The dusky grouper inhabits rocky reefs in the Mediterranean Sea, eastern and south-western Atlantic and western Indian Ocean. It is a large fish, measuring up to 1.5 metres in length and occasionally reaching over 50 kilos in weight.
Its big head, wide mouth and jutting lower jaw give the dusky grouper a slightly prehistoric look, and the distinctive fungus-like blotches on its skin add to its strange appearance.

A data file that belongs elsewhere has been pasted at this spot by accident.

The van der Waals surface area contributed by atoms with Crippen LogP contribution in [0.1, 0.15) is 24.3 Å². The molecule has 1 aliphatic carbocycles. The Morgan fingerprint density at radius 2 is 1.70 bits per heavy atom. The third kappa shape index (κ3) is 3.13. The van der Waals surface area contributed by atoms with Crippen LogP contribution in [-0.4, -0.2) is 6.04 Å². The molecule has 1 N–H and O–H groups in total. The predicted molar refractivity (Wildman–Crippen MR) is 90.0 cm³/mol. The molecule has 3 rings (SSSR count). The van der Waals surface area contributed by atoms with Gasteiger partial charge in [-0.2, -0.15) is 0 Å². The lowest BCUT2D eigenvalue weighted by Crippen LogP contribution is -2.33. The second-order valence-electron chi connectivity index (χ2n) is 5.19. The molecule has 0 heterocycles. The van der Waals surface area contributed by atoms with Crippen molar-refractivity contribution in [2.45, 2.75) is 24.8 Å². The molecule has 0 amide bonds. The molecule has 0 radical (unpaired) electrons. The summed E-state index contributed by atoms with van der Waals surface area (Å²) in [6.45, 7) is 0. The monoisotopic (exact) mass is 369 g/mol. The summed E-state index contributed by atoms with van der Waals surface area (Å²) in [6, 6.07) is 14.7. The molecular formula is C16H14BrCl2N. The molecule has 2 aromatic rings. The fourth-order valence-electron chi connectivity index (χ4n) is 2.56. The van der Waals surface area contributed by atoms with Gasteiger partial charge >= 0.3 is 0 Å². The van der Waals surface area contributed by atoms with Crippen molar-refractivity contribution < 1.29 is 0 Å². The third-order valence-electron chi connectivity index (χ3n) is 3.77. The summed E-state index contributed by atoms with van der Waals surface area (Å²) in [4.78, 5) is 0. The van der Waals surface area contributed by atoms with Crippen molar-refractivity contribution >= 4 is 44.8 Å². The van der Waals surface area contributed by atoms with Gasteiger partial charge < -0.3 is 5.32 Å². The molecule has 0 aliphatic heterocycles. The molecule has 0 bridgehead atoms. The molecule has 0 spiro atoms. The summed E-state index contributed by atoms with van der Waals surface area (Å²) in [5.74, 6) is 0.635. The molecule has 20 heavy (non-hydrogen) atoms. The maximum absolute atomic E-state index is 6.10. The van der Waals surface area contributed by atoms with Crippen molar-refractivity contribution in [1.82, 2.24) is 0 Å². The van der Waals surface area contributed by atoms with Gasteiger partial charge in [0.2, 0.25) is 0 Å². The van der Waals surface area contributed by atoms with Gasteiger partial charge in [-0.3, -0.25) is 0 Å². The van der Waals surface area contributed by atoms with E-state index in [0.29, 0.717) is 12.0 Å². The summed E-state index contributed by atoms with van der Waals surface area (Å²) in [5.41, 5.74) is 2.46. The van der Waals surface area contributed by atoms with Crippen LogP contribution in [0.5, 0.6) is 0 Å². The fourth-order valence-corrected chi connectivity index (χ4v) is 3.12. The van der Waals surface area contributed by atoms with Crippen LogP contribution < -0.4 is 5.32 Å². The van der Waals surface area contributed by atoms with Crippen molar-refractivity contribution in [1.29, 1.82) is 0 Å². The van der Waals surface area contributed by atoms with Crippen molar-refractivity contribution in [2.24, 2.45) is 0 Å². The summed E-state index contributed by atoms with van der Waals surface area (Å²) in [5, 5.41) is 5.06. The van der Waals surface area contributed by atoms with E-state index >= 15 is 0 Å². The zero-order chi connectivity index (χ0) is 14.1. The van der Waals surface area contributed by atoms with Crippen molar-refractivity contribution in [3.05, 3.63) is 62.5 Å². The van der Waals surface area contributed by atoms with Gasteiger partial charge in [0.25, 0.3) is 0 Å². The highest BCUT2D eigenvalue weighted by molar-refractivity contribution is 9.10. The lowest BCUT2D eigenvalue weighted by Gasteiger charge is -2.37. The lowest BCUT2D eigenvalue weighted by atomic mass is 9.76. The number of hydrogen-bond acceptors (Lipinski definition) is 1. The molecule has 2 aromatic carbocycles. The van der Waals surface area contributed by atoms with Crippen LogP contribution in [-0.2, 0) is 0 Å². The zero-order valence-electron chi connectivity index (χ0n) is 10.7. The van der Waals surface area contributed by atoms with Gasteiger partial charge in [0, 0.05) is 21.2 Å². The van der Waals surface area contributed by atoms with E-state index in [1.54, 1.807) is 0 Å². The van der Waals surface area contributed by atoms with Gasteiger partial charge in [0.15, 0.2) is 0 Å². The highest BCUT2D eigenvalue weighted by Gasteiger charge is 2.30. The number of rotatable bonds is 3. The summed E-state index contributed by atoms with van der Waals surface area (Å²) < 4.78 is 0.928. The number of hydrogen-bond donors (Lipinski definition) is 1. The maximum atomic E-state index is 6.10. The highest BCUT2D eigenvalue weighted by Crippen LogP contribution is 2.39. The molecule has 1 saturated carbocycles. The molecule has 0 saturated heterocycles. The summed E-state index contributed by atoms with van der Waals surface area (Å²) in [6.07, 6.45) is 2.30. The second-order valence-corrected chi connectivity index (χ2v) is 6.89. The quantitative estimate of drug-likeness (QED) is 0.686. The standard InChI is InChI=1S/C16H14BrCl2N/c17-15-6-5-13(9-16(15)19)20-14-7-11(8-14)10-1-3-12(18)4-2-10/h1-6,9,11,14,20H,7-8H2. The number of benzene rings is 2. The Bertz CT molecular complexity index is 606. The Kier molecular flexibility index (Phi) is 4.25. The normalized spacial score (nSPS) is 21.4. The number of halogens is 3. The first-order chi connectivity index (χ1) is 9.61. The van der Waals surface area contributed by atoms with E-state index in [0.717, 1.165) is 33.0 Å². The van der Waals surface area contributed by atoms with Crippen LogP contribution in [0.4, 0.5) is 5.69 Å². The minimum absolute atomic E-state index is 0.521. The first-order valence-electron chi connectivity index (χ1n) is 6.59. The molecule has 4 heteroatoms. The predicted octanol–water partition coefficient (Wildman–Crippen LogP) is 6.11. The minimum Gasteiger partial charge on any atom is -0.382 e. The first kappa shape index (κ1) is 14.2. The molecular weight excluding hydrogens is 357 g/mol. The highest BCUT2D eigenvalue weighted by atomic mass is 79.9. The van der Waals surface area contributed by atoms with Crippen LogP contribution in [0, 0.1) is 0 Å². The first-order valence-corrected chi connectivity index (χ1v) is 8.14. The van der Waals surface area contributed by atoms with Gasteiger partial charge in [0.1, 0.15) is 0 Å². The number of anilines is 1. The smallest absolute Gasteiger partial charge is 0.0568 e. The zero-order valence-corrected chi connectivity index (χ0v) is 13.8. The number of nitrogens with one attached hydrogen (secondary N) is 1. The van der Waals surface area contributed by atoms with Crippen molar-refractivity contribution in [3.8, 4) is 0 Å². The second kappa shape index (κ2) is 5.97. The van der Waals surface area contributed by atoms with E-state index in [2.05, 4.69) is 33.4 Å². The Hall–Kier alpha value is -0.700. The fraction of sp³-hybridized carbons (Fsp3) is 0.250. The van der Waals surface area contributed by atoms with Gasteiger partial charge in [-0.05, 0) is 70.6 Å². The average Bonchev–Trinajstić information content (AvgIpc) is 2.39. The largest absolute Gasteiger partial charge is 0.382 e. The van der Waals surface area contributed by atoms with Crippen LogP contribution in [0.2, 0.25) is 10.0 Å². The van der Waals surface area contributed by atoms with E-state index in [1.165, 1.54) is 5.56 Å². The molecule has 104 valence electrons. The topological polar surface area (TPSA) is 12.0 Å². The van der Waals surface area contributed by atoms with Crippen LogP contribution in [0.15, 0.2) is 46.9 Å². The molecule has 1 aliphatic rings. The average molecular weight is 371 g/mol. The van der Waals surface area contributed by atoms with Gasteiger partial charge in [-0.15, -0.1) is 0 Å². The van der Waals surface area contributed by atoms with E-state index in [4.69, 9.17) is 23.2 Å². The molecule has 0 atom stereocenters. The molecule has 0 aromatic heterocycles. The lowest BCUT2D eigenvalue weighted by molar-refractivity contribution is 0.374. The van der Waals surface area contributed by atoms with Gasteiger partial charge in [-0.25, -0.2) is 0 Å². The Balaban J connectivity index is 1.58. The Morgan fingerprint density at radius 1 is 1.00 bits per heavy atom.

Dusky groupers favour habitat with a rocky bottom. Territorial, and largely solitary outside the spawning season, they are mainly ambush feeders, sucking in their prey and swallowing it whole.
One of the most remarkable characteristics of this and other grouper species is that every fish begins life as a female before turning into a male once it has attained a certain age and size. This gender reversal most frequently occurs at around 12 years old.